It's time for the US to rethink its AfPak strategy

The Afghanistan-Pakistan approach: a five point plan for Obama.

Afghanistan is a mess. Pakistan remains a perpetual headache.  The Obama Administration’s AfPak strategy is not working.  It is time for a fresh approach.  

The starting point must be a hard-headed assessment of what kind of Afghanistan can be left behind when NATO forces leave in 2014.  The aim should be to prevent a descent into an all out civil war.  The foundations for a stable regime should be established where all key players feel they have a stake in the future of the country.  

US strategy should be re-focused upon five strands.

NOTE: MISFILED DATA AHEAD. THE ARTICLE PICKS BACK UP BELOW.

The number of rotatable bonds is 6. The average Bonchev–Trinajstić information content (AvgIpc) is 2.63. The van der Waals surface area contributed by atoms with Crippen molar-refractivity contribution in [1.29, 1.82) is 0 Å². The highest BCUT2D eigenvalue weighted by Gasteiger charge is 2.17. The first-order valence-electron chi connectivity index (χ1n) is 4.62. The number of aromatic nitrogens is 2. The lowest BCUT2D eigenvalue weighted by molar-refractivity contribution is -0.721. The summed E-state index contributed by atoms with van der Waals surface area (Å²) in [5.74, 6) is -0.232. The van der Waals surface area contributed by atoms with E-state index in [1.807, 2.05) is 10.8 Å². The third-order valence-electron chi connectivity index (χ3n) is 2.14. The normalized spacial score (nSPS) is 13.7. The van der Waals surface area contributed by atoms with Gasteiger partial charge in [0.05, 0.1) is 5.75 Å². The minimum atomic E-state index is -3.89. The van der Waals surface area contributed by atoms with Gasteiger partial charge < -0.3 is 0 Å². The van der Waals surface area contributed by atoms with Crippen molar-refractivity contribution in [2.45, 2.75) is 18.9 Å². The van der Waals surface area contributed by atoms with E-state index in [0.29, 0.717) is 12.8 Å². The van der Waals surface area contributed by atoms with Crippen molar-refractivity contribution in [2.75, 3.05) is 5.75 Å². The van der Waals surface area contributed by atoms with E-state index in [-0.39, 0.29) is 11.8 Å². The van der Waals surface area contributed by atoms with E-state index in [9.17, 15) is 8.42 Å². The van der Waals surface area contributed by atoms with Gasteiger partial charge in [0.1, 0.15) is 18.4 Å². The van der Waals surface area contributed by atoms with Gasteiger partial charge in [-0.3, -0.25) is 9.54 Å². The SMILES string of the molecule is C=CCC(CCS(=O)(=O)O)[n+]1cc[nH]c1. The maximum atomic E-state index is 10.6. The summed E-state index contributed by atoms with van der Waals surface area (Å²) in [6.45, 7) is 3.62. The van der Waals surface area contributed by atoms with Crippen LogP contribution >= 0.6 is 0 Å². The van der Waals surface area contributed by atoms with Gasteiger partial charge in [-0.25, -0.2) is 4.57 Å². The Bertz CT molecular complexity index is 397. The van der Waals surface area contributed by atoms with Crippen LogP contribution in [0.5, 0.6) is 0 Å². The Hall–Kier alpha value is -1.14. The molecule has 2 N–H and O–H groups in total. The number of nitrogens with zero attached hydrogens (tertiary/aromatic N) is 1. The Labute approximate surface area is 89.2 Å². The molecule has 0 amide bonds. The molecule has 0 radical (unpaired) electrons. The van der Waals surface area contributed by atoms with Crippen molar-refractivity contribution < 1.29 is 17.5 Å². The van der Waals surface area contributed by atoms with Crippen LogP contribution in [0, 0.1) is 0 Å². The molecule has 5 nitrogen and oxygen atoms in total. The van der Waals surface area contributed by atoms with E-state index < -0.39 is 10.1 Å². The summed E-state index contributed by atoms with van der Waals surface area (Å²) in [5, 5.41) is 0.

First, however much one detests the Taliban and what it stands for, it is clear that its confidence is growing.  The start of its Spring Offensive on April 15 - which saw the targeting of foreign embassies and government institutions - underlined the severity of the situation.  The long-term risk of not directly involving those elements of the Taliban willing to cease hostilities in discussions about power-sharing post-2014 is much greater than the short-term fallout a US President might suffer from doing so.  This is also an issue where the strategic interests of both the US and Pakistan coincide, and where the latter could prove useful in seeking a compromise.